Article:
On 2 October President Ramaphosa signed the Film and Publications Amendment Bill into law.
In the area of printed and audio-visual content, the Films and Publications Amendment Act provides for the establishment, composition and appointment of members of an Enforcement Committee that will, among other tasks, to regulate online distribution of films and games, and to protect children from disturbing and harmful content.
The Bill is also known as the “Internet censorship bill” by its detractors.
This extends – to online distributors – the compliance obligations of the Films and Publications Act and the compliance and monitoring functions of the Film and Publication Board to online distributors.
The Amended Act also revises the functions of compliance officers regarding entering and inspection of premises and facilities in which the business of the sale, hire or exhibition of films or games is being conducted.
The law further regulates the classification of publications, films and games and allows for the accreditation of independent commercial online distributors by the Film and Publication Board.
Through the Board, the law will regulate the creation, possession, production and distribution of films, games and certain publications with a view to protecting children from disturbing and harmful content.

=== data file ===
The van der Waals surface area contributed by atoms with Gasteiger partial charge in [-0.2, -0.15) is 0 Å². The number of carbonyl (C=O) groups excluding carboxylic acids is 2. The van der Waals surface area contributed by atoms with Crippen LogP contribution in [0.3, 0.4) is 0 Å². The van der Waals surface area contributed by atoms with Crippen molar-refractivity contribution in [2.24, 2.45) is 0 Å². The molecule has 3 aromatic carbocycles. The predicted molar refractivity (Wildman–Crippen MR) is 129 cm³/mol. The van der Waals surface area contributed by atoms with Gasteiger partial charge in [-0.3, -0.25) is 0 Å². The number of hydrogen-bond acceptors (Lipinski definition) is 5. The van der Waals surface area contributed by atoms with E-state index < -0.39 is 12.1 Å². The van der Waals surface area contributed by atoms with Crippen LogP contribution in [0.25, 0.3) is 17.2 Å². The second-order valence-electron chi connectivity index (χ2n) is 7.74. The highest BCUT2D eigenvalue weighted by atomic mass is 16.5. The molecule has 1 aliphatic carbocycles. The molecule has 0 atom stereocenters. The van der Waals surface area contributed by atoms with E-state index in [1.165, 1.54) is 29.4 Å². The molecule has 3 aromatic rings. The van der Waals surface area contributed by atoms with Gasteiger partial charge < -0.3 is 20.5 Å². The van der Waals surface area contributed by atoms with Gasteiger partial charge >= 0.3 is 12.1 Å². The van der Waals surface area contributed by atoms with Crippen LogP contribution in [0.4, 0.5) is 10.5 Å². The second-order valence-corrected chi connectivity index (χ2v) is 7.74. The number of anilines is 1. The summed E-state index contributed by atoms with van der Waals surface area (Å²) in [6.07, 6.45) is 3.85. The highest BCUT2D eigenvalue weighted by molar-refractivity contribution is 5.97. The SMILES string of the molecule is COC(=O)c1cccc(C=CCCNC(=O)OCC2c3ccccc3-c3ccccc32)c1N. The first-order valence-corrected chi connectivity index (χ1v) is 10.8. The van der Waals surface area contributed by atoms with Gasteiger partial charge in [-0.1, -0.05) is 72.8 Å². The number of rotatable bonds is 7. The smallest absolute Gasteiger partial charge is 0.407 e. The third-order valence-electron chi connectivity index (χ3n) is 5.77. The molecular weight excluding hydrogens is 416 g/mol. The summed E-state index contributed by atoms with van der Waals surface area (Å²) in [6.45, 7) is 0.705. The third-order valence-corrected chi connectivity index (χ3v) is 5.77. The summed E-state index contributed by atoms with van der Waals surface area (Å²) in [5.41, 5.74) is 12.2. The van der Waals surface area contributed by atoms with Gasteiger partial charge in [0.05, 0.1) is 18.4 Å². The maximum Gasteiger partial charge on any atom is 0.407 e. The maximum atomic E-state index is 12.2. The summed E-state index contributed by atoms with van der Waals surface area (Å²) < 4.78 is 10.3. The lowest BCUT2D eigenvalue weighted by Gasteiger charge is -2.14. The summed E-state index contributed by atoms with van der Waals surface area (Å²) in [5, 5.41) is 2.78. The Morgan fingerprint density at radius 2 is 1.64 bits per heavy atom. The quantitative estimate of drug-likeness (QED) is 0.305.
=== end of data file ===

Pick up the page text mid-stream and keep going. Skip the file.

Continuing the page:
Some controversial points around the bill deal with the following:
- Revenge porn: any person who knowingly distributes private sexual photographs and films without prior consent and with intention to cause the said individual harm shall be guilty of an offence and liable upon conviction. This includes a possible fine not exceeding R150,000 or to imprisonment for a period not exceeding two years and/or to both a fine and imprisonment not exceeding two years. Where the individual is identified or identifiable in said photographs and films, this punishment rises to a R300,000 fine and/or imprisonment not exceeding four years;
- Hate speech: any person who knowingly distributes in any medium, including the Internet and social media, any film, game or publication which amounts to propaganda for war, incites imminent violence, or advocates hate speech, shall be guilty of an offence. This includes a possible fine not exceeding R150,000 and/or imprisonment for a period not exceeding two years; and
- ISP requirements: If an internet access provider has knowledge that its services are being used for the hosting or distribution of child pornography, propaganda for war, incitement of imminent violence or advocating hatred based on an identifiable group characteristic it shall immediately remove this content, or be subject to a fine.
However, detractors say that the Bill is open to abuse, and may be used to curtail freedom of speech and increase censorship.